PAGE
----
AMC BEST LETTER
What made Amaroo special
Having just read issue #103 of Australia Muscle Car, I really felt that I needed to write something. Seeing those old pictures of Amaroo and the AMSCAR series really brought back memories. I don’t think I missed a meeting throughout that time, living in Sydney, Amaroo and Oran Park were must attends. Sitting on the hill going up Bitupave was just an excellent viewing spot. Then a walk to Dunlop Loop although a bit isolated was still a great place to see the action.
I have visited the old site and if you use your imagination, you can still make out where the track was. On my last visit the parking attendant’s shed for the carpark was still standing, battered, but still there. I could still make out the carpark as well as Stop-Go Corner although there were horses around it and a tennis court up on the rocks. What a waste.
I realise that a lot has been written about the past racing at Amaroo, but I really wanted to highlight something that I feel is missing today.
Amaroo was a natural amphitheatre and as such you could really watch and enjoy the whole race, except for that breather you had when they went out of sight around the loop. Your photo of the startline at Amaroo showed the place’s viewing from the rocks and hills. A really excellent atmosphere and it didn’t cost the national debt to attend. No grandstands, just sitting on the terraces.
Today, I am still a member of the ARDC, but Eastern Creek, although still basically an amphitheatre, the structure in the middle stops you watching the whole race, unless you can see a TV screen from your vantage point, they are out of sight for most of the lap. I feel that the spectator areas are too far from the action to really get the feel of motor racing and even though you can walk all the way around the track, the atmosphere just is not there.
I love your magazine and have most copies. I especially like the in-depth articles on the past and glorious cars as well as drivers. Keep it up. I will keep buying until I die. Bob Macarthur Email
As a youngster I was a Ford-only kid, until our neighbour down the street brought home his new Warwick Yellow HK GTS Monaro. The neighbour, Colin, gave me and my father a lift up to the local shops. I can still recall the acceleration shoving me back into the backseat. It was awesome!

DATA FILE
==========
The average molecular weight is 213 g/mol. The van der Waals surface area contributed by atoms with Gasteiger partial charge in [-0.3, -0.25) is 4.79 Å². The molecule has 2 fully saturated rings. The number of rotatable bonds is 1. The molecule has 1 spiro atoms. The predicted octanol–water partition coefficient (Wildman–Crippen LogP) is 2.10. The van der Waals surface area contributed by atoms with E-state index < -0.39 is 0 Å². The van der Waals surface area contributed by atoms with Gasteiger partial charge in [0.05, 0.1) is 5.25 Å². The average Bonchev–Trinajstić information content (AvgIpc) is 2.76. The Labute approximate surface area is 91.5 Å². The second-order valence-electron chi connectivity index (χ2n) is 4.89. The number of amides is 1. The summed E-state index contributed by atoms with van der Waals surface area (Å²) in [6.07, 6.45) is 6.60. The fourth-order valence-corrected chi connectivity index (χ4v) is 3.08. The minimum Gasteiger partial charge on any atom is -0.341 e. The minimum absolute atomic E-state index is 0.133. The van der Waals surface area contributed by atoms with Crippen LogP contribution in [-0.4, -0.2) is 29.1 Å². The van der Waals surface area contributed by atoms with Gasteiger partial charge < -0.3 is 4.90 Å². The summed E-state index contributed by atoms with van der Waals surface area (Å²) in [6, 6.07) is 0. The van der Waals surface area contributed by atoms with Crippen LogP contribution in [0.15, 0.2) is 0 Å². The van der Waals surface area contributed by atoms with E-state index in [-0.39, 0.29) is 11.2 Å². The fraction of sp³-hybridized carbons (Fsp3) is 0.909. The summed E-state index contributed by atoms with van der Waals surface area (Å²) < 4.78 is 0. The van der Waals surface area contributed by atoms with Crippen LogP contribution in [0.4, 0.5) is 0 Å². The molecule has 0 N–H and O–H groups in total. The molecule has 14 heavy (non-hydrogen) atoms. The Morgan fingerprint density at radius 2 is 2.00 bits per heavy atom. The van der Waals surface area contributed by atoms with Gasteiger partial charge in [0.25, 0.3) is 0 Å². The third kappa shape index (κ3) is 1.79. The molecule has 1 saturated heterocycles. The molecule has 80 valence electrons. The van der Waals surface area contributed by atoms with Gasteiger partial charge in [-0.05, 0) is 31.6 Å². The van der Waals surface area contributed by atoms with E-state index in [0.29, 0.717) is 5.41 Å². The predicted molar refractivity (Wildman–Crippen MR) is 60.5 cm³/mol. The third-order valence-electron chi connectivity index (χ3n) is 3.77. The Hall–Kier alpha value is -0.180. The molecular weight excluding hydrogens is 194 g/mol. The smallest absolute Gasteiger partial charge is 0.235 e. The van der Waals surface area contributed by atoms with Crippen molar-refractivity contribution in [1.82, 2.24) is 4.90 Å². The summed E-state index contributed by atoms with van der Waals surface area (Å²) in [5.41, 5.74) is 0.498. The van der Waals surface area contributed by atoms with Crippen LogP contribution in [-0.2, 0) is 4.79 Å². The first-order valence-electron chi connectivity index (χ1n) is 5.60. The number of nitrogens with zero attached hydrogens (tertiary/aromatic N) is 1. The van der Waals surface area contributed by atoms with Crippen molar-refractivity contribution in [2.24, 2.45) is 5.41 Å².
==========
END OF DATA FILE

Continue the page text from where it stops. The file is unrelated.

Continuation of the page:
Of course, as I grew older, I came to appreciate all cars. Well, most cars (Hillman Hunters still make me nauseous) and I just love the Monaro shape.
When it came to the Monaro’s drag racing history in issue #103, I was surprised you didn’t mention ‘The Shaker’. I can still recall gaping open mouthed at the green aked mirage in front of me at the Melbourne Hot Rod Show. Of course, it wasn’t very successful as a drag racer,
but it sure looked the part... Phil Minns Email
For all the reasons AMC lists in its 50th anniversary tribute to the HK 327 Monaro, it truly was an iconic vehicle. To have been a young petrolhead back then, one was surely blessed. Clever design work had the appearance of changing everything from the windscreen back in a seamless way. Although the HK sedan maintained Holden’s reputation, as a
visually attractive marketing proposition it ran second to the ‘Mustang Bred’ XR. So, yes, the game had changed when Monaro arrived and even the allegiance of many Ford owners was seriously challenged.
The audio/visuals of the GTS 327 from street side were great to take in; impressive! The credibility mirrored that of the XR GT when it was rst released. Eric Waples Albion Park, NSW
My personal favourite of the politically incorrect advertising for the Monaro was the one that stated, “The Monaro movement is officially open to women.” The last sentence stated: “If you know you’re as good as a man, Monaro will help you prove it.” Even the cinema advertisement starts with a woman shopping and coming out to her “best accessory, a Monaro”. It’s a shame you missed the other HK Monaro advertisement aimed at women, more politically incorrect than any of these. They were also advertising six-cylinder and V8 GTS, not the GTS 327. What is interesting with the advertising is that the sports stripes, in more conservative magazines like Time,The Bulletin, Reader’s Digest and Life, the blue GTS 327 has no bonnet stripe, but in Wheels, Modern Motor, etc it does. Motoring magazines, like you would expect, have adverts showing performance, while newspapers and other magazines emphasise lifestyle, glamour, etc. Warren Turnbull From Facebook
Feature car’s early history
Re the Falcon XT GT featured in issue #102 and a letter from Brian of Wollongong in the previous issue, you will be interested to know that my son, David, was the second owner of this car in the mid 1990s. We have a photo of the car, original owner and his wife and David.
I can’t remember the rst owner’s name now, but the car was bought from McLuskeys at Mt Gravatt. His daughter was with him and picked the colour.
When his family decided to sell it in August 1996, he had almost lost his eyesight and the car had not been used for some time. His daughter was a friend of a friend and whilst we had been looking for an XW, we took one look at it, went ‘WOW’ and bought it for $14,000.
He had used it as a daily and towed a van hence towbar/sunvisr/bonnet ornament/ mud aps/weathershields, etc.
We sold it in Brisbane in late 1999. Jeff Osborne Mt Coolum, QLD
This issue’s Muscle Mail best letter winner receives a copy of The Passion for Muscle Cars book by Joel Wakely. The hardcover book takes a personal look at the golden age of Australian car manufacturing. It’s available from all good book stores and online at www.booktopia.com.au